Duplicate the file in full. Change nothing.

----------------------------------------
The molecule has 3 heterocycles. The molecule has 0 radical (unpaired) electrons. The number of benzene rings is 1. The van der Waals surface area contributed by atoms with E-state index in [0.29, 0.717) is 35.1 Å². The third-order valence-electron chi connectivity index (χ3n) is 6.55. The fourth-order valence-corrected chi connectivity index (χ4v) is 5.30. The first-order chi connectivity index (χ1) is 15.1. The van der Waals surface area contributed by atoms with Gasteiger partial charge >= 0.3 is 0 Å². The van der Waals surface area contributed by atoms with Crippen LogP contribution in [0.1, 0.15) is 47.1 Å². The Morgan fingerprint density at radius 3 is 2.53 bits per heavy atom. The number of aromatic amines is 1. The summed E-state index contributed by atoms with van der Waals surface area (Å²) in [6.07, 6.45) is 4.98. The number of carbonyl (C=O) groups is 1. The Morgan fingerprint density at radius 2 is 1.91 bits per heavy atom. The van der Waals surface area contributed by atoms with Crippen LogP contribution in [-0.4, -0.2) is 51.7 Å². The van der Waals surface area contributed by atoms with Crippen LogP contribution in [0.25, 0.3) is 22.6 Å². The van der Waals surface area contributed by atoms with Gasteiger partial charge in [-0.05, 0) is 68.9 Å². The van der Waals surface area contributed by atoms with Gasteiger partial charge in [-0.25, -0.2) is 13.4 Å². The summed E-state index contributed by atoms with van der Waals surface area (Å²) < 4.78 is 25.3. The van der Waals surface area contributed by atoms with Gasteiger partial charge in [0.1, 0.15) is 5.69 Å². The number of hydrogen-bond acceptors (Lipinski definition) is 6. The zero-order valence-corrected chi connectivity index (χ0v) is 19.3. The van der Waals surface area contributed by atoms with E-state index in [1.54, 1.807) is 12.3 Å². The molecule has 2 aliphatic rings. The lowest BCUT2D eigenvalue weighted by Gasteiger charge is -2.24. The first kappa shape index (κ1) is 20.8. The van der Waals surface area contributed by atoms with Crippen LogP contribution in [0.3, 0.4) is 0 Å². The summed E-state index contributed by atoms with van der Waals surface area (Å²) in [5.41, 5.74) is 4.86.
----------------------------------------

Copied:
The molecule has 3 heterocycles. The molecule has 0 radical (unpaired) electrons. The number of benzene rings is 1. The van der Waals surface area contributed by atoms with E-state index in [0.29, 0.717) is 35.1 Å². The third-order valence-electron chi connectivity index (χ3n) is 6.55. The fourth-order valence-corrected chi connectivity index (χ4v) is 5.30. The first-order chi connectivity index (χ1) is 15.1. The van der Waals surface area contributed by atoms with Gasteiger partial charge >= 0.3 is 0 Å². The van der Waals surface area contributed by atoms with Crippen LogP contribution in [0.1, 0.15) is 47.1 Å². The Morgan fingerprint density at radius 3 is 2.53 bits per heavy atom. The number of aromatic amines is 1. The summed E-state index contributed by atoms with van der Waals surface area (Å²) in [6.07, 6.45) is 4.98. The number of carbonyl (C=O) groups is 1. The Morgan fingerprint density at radius 2 is 1.91 bits per heavy atom. The van der Waals surface area contributed by atoms with Crippen LogP contribution in [-0.4, -0.2) is 51.7 Å². The van der Waals surface area contributed by atoms with Crippen LogP contribution in [0.25, 0.3) is 22.6 Å². The van der Waals surface area contributed by atoms with Gasteiger partial charge in [-0.05, 0) is 68.9 Å². The van der Waals surface area contributed by atoms with Gasteiger partial charge in [-0.25, -0.2) is 13.4 Å². The summed E-state index contributed by atoms with van der Waals surface area (Å²) < 4.78 is 25.3. The van der Waals surface area contributed by atoms with Gasteiger partial charge in [0.1, 0.15) is 5.69 Å². The number of hydrogen-bond acceptors (Lipinski definition) is 6. The zero-order valence-corrected chi connectivity index (χ0v) is 19.3. The van der Waals surface area contributed by atoms with E-state index in [1.54, 1.807) is 12.3 Å². The molecule has 2 aliphatic rings. The lowest BCUT2D eigenvalue weighted by Gasteiger charge is -2.24. The first kappa shape index (κ1) is 20.8. The van der Waals surface area contributed by atoms with Crippen LogP contribution in [0.3, 0.4) is 0 Å². The summed E-state index contributed by atoms with van der Waals surface area (Å²) in [5.41, 5.74) is 4.86.